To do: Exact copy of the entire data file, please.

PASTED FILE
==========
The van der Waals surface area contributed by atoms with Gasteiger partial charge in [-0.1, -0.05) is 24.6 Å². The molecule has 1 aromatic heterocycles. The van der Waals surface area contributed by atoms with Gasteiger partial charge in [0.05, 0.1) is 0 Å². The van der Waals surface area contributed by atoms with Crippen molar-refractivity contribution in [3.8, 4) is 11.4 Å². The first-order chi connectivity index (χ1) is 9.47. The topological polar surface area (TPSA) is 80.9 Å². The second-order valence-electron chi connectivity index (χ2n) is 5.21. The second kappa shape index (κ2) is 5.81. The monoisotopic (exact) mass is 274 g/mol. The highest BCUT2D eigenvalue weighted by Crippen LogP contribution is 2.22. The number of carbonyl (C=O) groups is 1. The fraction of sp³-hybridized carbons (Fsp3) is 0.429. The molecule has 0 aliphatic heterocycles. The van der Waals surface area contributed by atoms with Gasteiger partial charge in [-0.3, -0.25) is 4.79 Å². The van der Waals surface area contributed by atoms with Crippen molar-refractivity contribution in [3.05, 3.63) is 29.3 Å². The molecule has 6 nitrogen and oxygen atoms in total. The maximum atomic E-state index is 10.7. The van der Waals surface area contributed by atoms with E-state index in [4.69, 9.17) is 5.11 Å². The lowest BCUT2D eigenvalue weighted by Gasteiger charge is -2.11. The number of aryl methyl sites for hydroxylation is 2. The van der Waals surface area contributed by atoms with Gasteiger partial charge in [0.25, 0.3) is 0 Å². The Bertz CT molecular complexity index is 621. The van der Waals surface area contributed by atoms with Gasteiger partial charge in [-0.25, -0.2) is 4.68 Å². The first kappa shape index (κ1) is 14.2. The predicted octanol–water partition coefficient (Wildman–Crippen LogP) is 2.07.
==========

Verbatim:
The van der Waals surface area contributed by atoms with Gasteiger partial charge in [-0.1, -0.05) is 24.6 Å². The molecule has 1 aromatic heterocycles. The van der Waals surface area contributed by atoms with Gasteiger partial charge in [0.05, 0.1) is 0 Å². The van der Waals surface area contributed by atoms with Crippen molar-refractivity contribution in [3.8, 4) is 11.4 Å². The first-order chi connectivity index (χ1) is 9.47. The topological polar surface area (TPSA) is 80.9 Å². The second-order valence-electron chi connectivity index (χ2n) is 5.21. The second kappa shape index (κ2) is 5.81. The monoisotopic (exact) mass is 274 g/mol. The highest BCUT2D eigenvalue weighted by Crippen LogP contribution is 2.22. The number of carbonyl (C=O) groups is 1. The fraction of sp³-hybridized carbons (Fsp3) is 0.429. The molecule has 0 aliphatic heterocycles. The van der Waals surface area contributed by atoms with Gasteiger partial charge in [-0.3, -0.25) is 4.79 Å². The van der Waals surface area contributed by atoms with Crippen molar-refractivity contribution in [3.05, 3.63) is 29.3 Å². The molecule has 6 nitrogen and oxygen atoms in total. The maximum atomic E-state index is 10.7. The van der Waals surface area contributed by atoms with E-state index in [4.69, 9.17) is 5.11 Å². The lowest BCUT2D eigenvalue weighted by Gasteiger charge is -2.11. The number of aryl methyl sites for hydroxylation is 2. The van der Waals surface area contributed by atoms with Gasteiger partial charge in [0.25, 0.3) is 0 Å². The Bertz CT molecular complexity index is 621. The van der Waals surface area contributed by atoms with Gasteiger partial charge in [-0.25, -0.2) is 4.68 Å². The first kappa shape index (κ1) is 14.2. The predicted octanol–water partition coefficient (Wildman–Crippen LogP) is 2.07.